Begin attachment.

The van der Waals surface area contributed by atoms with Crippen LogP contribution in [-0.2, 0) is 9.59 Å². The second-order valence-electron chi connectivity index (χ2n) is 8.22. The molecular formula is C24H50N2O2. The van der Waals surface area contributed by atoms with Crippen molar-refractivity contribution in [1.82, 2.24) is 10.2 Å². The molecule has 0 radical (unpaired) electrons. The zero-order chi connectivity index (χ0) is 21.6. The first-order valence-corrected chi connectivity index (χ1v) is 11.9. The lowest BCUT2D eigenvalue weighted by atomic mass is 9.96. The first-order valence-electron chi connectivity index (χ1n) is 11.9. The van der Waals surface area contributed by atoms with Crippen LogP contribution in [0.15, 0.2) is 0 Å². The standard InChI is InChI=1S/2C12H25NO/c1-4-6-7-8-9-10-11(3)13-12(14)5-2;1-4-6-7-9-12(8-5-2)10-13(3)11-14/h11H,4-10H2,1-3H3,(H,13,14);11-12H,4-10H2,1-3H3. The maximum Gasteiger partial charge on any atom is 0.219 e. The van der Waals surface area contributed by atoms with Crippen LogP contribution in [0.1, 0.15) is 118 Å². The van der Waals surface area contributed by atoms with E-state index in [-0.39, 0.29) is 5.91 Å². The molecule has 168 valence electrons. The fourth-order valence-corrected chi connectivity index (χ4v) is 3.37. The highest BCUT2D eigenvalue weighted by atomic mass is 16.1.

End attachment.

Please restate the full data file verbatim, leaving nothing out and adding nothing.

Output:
The van der Waals surface area contributed by atoms with Crippen LogP contribution in [-0.2, 0) is 9.59 Å². The second-order valence-electron chi connectivity index (χ2n) is 8.22. The molecular formula is C24H50N2O2. The van der Waals surface area contributed by atoms with Crippen molar-refractivity contribution in [1.82, 2.24) is 10.2 Å². The molecule has 0 radical (unpaired) electrons. The zero-order chi connectivity index (χ0) is 21.6. The first-order valence-corrected chi connectivity index (χ1v) is 11.9. The lowest BCUT2D eigenvalue weighted by atomic mass is 9.96. The first-order valence-electron chi connectivity index (χ1n) is 11.9. The van der Waals surface area contributed by atoms with Crippen LogP contribution in [0.15, 0.2) is 0 Å². The standard InChI is InChI=1S/2C12H25NO/c1-4-6-7-8-9-10-11(3)13-12(14)5-2;1-4-6-7-9-12(8-5-2)10-13(3)11-14/h11H,4-10H2,1-3H3,(H,13,14);11-12H,4-10H2,1-3H3. The maximum Gasteiger partial charge on any atom is 0.219 e. The van der Waals surface area contributed by atoms with Crippen LogP contribution in [0.1, 0.15) is 118 Å². The van der Waals surface area contributed by atoms with E-state index in [-0.39, 0.29) is 5.91 Å². The molecule has 168 valence electrons. The fourth-order valence-corrected chi connectivity index (χ4v) is 3.37. The highest BCUT2D eigenvalue weighted by atomic mass is 16.1.